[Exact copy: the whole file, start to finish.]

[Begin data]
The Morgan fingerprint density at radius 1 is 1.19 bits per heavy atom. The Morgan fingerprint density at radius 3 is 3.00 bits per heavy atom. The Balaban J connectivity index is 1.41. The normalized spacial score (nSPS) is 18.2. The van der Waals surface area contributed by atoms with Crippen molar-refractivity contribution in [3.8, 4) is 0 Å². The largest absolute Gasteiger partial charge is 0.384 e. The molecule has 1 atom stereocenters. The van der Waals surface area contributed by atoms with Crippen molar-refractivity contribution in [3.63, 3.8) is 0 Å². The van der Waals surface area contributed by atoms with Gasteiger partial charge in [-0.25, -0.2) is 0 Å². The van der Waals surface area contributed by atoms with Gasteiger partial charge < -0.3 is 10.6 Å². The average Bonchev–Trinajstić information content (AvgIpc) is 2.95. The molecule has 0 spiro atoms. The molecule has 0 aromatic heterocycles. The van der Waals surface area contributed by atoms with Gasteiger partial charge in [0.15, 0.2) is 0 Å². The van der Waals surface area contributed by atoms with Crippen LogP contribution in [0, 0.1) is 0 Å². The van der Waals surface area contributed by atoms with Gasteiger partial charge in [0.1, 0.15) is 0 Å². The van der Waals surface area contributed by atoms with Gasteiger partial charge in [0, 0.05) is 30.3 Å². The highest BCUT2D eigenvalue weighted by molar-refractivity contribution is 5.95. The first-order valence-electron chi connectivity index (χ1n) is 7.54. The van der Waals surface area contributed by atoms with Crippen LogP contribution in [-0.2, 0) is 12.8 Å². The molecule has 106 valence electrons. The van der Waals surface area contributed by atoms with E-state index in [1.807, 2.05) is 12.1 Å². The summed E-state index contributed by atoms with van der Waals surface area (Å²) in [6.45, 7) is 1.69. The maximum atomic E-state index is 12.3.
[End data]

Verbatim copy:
The Morgan fingerprint density at radius 1 is 1.19 bits per heavy atom. The Morgan fingerprint density at radius 3 is 3.00 bits per heavy atom. The Balaban J connectivity index is 1.41. The normalized spacial score (nSPS) is 18.2. The van der Waals surface area contributed by atoms with Crippen molar-refractivity contribution in [3.8, 4) is 0 Å². The largest absolute Gasteiger partial charge is 0.384 e. The molecule has 1 atom stereocenters. The van der Waals surface area contributed by atoms with Crippen molar-refractivity contribution in [3.63, 3.8) is 0 Å². The van der Waals surface area contributed by atoms with Gasteiger partial charge in [-0.25, -0.2) is 0 Å². The van der Waals surface area contributed by atoms with Gasteiger partial charge < -0.3 is 10.6 Å². The average Bonchev–Trinajstić information content (AvgIpc) is 2.95. The molecule has 0 spiro atoms. The molecule has 0 aromatic heterocycles. The van der Waals surface area contributed by atoms with Gasteiger partial charge in [0.15, 0.2) is 0 Å². The van der Waals surface area contributed by atoms with Crippen LogP contribution in [0, 0.1) is 0 Å². The van der Waals surface area contributed by atoms with Gasteiger partial charge in [0.1, 0.15) is 0 Å². The van der Waals surface area contributed by atoms with Gasteiger partial charge in [0, 0.05) is 30.3 Å². The highest BCUT2D eigenvalue weighted by molar-refractivity contribution is 5.95. The first-order valence-electron chi connectivity index (χ1n) is 7.54. The van der Waals surface area contributed by atoms with Crippen LogP contribution in [-0.2, 0) is 12.8 Å². The molecule has 106 valence electrons. The van der Waals surface area contributed by atoms with E-state index in [1.807, 2.05) is 12.1 Å². The summed E-state index contributed by atoms with van der Waals surface area (Å²) in [6.45, 7) is 1.69. The maximum atomic E-state index is 12.3.